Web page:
How to increase battery life of your Android (Pt.2)


This is the second part of my Android tweaking guide, first one can be found here. In this article we will talk about more complex solutions and tricks. As mentioned earlier, this is not a step-by-step guide, you are free to use any combination of advices, just be sure to check prerequisites first.

Xposed framework

Prerequisites: root, Android version 4.0-4.4.

I will not write much about Xposed, there are many articles about it (for example, this one). This framework doesn’t do anything by itself, but it provides substantial extensibility for the system. Xposed also has its own modules repository, though some are available via Play Store as well. Installer APK can be downloaded from here.

IMPORTANT! With Android 4.4 Kitkat Google introduced a new runtime named ART (Android Runtime) to replace the old one named Dalvik. If you install Xposed framework on a 4.4.* ROM, runtime will be changed back to Dalvik automatically during a necessary phone reboot. However, there is an alpha build of Xposed for Android 5.0 Lollipop, but it is far from stable at the moment, so use it at your own risk.


Prerequisites: Xposed framework.

If you are a proud user of Google Now or just have location services enabled on your device, you can notice slightly worse battery life. Understandable, still it can be affected too. Battery drain is causing mostly by several location and alarm wakelocks starting every minute. After installing Amplify from Xposed repo or Play store you will be able to manage time interval between these wakelocks occurences. I’ve set them all to 6 minutes without any lag or trouble. Free version offers limited wakelocks to control, after a small donation you can tinker with any wakelock in the system.


Prerequisites: none/root (optional)/Xposed framework (optional)

Usually the most notorious battery eaters are the background services that haven’t been started by user. For example, Smart Connect is very useful when you want to pair your phone with your Sony Smartwatch and very useless otherwise. It has EventMonitor service that runs in background even when there is no events to react. Even if you stop it from Android task manager, it will be there again soon. That’s when Greenify comes to the rescue. This useful app may look similar to Titanium Backup ‘freeze’ feature, but it not freezes apps completely, it just prevents them from background working. You can still launch a greenified app from the drawer and it will be freezed again after screen is off. Greenify offers different bonuses depending on your device configuration. If your device has root, if you installed Xposed framework and donation version of Greenify, then it will unleash its full potential. For example, it will be able to freeze any apps including system and still show their incoming push notifications. This is great for apps you rarely using.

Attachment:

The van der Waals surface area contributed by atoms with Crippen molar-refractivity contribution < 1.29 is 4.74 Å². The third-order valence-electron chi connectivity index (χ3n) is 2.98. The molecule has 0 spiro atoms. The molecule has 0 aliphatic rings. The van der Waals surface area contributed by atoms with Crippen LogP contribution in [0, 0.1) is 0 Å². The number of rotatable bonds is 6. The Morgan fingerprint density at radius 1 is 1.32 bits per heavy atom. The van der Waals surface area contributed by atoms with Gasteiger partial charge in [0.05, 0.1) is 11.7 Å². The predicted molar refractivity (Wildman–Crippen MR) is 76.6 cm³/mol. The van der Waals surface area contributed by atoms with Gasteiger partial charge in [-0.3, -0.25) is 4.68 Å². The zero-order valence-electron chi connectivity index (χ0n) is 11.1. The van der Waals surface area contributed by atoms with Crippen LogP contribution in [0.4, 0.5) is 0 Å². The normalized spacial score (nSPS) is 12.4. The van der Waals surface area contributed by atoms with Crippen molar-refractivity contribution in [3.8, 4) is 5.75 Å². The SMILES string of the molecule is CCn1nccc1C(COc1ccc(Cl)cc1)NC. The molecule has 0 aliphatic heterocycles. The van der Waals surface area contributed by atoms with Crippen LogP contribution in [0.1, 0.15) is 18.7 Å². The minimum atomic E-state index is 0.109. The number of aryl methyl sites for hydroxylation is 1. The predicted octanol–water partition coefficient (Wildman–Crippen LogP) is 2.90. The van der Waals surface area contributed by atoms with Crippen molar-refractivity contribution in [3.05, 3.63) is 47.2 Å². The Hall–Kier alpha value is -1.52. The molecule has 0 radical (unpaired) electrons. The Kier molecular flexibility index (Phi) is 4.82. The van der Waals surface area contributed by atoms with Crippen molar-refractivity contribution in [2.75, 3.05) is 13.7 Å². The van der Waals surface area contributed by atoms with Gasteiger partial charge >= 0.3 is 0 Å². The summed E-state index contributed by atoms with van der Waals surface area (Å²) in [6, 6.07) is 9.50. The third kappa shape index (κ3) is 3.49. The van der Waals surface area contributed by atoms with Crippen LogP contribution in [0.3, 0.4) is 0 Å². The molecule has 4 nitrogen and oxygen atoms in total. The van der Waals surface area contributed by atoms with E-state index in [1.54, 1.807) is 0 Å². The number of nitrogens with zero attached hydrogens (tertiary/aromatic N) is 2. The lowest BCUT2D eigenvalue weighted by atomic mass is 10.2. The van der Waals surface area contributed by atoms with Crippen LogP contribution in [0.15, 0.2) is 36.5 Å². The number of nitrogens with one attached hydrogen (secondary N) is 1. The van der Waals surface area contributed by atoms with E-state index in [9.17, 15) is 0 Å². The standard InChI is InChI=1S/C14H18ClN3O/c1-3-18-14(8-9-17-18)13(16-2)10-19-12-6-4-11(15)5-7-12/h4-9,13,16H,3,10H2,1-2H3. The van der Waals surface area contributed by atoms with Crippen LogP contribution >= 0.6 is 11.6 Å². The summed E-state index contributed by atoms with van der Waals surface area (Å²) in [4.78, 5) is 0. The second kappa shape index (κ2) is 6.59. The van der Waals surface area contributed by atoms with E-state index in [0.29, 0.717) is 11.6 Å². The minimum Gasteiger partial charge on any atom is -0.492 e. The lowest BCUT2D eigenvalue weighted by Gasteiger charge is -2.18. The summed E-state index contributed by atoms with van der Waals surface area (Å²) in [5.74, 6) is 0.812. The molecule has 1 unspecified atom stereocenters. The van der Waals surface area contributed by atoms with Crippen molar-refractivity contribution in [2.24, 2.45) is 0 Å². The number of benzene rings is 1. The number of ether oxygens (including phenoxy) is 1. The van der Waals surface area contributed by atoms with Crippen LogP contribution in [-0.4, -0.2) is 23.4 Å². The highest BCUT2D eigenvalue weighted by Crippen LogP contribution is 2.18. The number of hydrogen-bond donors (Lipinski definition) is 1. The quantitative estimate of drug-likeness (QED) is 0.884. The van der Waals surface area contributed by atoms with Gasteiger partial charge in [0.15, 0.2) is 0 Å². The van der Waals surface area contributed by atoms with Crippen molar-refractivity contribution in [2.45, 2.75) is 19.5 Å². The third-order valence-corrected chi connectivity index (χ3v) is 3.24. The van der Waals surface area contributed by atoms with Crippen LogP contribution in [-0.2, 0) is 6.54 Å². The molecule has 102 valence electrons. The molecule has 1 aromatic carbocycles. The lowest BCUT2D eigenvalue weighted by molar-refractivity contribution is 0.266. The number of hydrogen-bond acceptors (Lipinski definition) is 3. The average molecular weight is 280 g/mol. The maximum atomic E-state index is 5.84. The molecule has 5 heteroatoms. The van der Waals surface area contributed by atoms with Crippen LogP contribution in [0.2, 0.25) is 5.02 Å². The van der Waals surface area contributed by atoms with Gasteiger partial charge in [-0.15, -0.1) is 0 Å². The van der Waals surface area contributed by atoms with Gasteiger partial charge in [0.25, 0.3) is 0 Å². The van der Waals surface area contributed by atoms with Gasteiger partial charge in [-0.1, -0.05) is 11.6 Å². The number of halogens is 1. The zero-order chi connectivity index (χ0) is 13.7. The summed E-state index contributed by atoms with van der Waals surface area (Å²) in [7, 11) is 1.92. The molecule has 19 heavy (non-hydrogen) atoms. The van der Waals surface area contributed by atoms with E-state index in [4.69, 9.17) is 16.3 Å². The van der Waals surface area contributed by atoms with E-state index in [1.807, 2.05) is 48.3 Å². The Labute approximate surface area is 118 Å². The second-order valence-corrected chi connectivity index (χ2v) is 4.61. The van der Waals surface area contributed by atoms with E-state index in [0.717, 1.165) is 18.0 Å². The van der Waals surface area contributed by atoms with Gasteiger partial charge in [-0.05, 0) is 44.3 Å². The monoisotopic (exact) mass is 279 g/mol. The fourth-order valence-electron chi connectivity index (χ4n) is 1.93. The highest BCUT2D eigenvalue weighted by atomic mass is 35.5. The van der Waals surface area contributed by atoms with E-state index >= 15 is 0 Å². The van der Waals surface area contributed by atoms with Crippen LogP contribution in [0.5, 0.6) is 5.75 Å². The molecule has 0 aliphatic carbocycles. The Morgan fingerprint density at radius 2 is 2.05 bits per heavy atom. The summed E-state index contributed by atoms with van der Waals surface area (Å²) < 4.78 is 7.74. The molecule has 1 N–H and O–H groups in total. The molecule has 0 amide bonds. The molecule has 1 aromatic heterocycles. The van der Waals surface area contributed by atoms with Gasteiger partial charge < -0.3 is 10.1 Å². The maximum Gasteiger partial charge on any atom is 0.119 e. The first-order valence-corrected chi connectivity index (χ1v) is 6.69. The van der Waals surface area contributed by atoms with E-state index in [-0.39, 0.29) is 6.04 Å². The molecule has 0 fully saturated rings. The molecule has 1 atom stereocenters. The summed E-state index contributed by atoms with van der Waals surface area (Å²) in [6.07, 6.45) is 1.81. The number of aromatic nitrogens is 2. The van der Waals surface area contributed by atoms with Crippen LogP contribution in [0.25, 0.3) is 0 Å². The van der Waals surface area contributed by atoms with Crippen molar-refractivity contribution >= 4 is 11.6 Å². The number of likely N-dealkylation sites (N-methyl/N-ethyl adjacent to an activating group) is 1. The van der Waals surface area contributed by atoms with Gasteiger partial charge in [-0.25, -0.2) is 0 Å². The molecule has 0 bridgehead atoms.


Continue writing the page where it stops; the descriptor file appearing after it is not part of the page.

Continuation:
IMPORTANT! You can safely greenify apps that rely on Google push service entirely, but be aware that if the app you want to greenify has a background service to receive notifications (like Whatsapp), they will stop working.

Disable Service

Prerequisites: root.

Sometimes you can’t afford to freeze/greenify an app entirely, though it has a service or two getting on your nerves. Disable Service can help you in this case. This app shows *every* background service of *every* installed app in your system and provides a way to disable it via unticking the checkbox. For example, I have disabled 36 Google Play services without any consequences. It is not necessary to do the same, but I highly recommend to disable at least ConfigFetchService and UserPresenceService as they may cause battery drain. And keep in mind that disabling an important service may end up in a system crash.

To be continued.


Published by

Victor Lapin

Head of a Software Development Group

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